Dr. Janet Schloss (07:58): Yep. So, the minimum is around 120, but we're aiming to get over 140 people.
Jacqui Fahey (08:04): Okay, great. And so, what happens next once you've completed the research?
Dr. Janet Schloss (08:10): Once we actually complete this particular research run on this product, what we're hoping to be able to obviously, is then, is definitely going to be writing a paper and selling out the results and stuff like that.
But the other good thing is that if the results come out positive, you never know when you're doing a clinical trial, but if it comes out positive, then that gives the product company the ability to be able to have that claim on their product when they sell it. And it also gives the consumers the confidence that they're choosing a product that has actually undergone rigorous testing. They know that it's actually safe. They know that it actually has been found to be effective. And there will always be a certain percentage that it will be effective. So, I think overall, it helps the company, but it also helps the consumers as well to have confidence in the products that they're actually buying.
Jacqui Fahey (09:09): Yes. Agreed. And is there anything further that you'd like to contribute today?
Dr. Janet Schloss (09:11): Going through menopause myself, I think that it's actually an area that has been talked about, but is not discussed extensively. And I think that there's been so many conflicts in regards to menopause. Particularly women looking at HRT and the research that came out, that it increases the risk of breast cancer and that really make people start to look outside the box and wanting to look at complementary medicines and seeing what can actually help, and not help, and that type of thing. So I think we, as women and men, actually do need to start talking about menopause a little bit more and not just pushing it under the box and saying, it's just... Well, it is a natural part of life but acknowledging the differences in systems that are going on and the experiences that the actual ladies have. And really finding products that do work, because not every product's going to work.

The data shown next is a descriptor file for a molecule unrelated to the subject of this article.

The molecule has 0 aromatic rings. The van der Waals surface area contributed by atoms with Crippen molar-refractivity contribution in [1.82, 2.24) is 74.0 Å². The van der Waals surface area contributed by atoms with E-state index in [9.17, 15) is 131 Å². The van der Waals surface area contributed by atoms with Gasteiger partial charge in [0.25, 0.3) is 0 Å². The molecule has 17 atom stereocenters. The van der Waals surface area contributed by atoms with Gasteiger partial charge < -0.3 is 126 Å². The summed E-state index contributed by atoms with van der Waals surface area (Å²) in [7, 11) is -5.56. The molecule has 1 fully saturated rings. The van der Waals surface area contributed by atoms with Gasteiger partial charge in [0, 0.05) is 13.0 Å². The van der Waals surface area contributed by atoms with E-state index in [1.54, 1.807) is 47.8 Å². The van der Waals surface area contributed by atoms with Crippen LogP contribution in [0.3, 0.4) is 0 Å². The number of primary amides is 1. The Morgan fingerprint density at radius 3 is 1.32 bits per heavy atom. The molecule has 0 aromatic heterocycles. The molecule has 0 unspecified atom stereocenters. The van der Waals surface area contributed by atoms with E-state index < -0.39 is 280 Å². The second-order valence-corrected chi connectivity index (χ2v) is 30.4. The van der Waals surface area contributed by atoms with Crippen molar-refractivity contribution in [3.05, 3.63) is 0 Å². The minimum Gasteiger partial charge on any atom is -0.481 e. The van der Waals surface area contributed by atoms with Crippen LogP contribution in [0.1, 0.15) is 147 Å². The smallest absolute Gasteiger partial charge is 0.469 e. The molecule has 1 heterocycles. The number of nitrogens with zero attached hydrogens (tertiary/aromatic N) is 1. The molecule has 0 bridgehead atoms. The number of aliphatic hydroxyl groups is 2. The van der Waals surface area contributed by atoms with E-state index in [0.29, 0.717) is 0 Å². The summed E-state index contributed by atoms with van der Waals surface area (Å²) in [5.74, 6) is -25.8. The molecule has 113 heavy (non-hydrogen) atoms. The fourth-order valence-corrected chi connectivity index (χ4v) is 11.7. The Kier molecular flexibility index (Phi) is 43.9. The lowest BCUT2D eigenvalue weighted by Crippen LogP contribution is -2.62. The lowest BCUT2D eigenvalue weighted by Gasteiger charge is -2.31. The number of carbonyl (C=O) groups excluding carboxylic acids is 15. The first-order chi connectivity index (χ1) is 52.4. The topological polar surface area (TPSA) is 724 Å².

Jacqui Fahey (10:10): Yes. Yes. And with regards to black cohosh, was there some research a few years back with regards to liver health?
Dr. Janet Schloss (10:14): Yeah, there was. So, there was some research that actually found that in certain people with liver disease or liver damage, that they won't be able to use black cohosh because it can actually cause liver problems. So, it's one of the reasons why, when we're conducting trials like this, that we do actually have to monitor the liver function. And an exclusion criteria is anybody who has major liver disease or a high liver enzymes.
Jacqui Fahey (10:39): Yes. And so, there's various products out there for menopause. Is it just a matter of what suits the individual?
Dr. Janet Schloss (10:47): Yeah, absolutely. And I definitely think it is because even when you can find a product that is being found to be effective, like I said, there's only a certain percentage of people that it will actually work for. Some will actually work for some people and not for others. So it's about trying them until you find the one that actually works for you.
Jacqui Fahey (11:04): Sounds very interesting. Well, we certainly look forward to hearing further with regards to your research results. And thank you for your time today on Common Ground, Janet.
Dr. Janet Schloss (11:15): Thank you so much, Jacqui. It's always a lovely to speak to you.
Jacqui Fahey (11:24): You too. Thank you.